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Home Publications Blogs Beat the Press Washington Post Can't Even Talk About Alternatives to Patent Support for Prescription Drug Research

Washington Post Can't Even Talk About Alternatives to Patent Support for Prescription Drug Research

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Sunday, 04 May 2014 07:29

Just as the media in the Soviet Union were not allowed to talk about alternatives to one-party rule, the Washington Post apparently can't raise the issue of alternatives to patent supported drug research in the United States. This should be apparent to readers of an article on Sovaldi, a new drug to treat Hepatitis C.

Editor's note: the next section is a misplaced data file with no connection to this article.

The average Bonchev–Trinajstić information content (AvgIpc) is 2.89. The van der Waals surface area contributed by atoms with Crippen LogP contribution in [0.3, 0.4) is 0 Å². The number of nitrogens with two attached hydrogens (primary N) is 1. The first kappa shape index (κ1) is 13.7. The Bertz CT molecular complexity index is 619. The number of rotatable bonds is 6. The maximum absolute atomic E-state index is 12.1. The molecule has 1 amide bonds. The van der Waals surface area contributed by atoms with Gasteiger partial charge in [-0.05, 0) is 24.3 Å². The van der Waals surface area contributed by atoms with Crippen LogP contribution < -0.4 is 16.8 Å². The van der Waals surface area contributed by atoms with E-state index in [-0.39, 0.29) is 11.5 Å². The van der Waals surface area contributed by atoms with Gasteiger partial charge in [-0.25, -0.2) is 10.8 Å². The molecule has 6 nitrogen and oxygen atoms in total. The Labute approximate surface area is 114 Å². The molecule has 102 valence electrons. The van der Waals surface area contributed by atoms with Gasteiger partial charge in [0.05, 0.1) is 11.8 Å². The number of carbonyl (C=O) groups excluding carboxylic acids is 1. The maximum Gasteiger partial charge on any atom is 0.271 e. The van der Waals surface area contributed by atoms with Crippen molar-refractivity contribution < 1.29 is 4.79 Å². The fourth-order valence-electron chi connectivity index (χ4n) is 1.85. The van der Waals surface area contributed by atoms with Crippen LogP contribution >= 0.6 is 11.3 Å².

The drug is currently subject to a government granted patent monopoly which allows its manufacturer, Gilead Science, to sell a year's dosage for $100,000. By contrast, a generic version sells in India for about 1 percent of this price. As the piece tells readers:

"If all 3 million people estimated to be infected with the virus in the United States were treated with the drugs, at an average cost of $100,000 per person, the amount spent for all prescription drugs in the country would double, from about $300 billion in a year to more than $600 billion."

To put this number in context, the additional cost of Sovaldi due to the government granted patent protection would in this case be equal to more than 1.7 percent of GDP, or a bit less than 25 percent of after-tax corporate profits. In short, it is real money.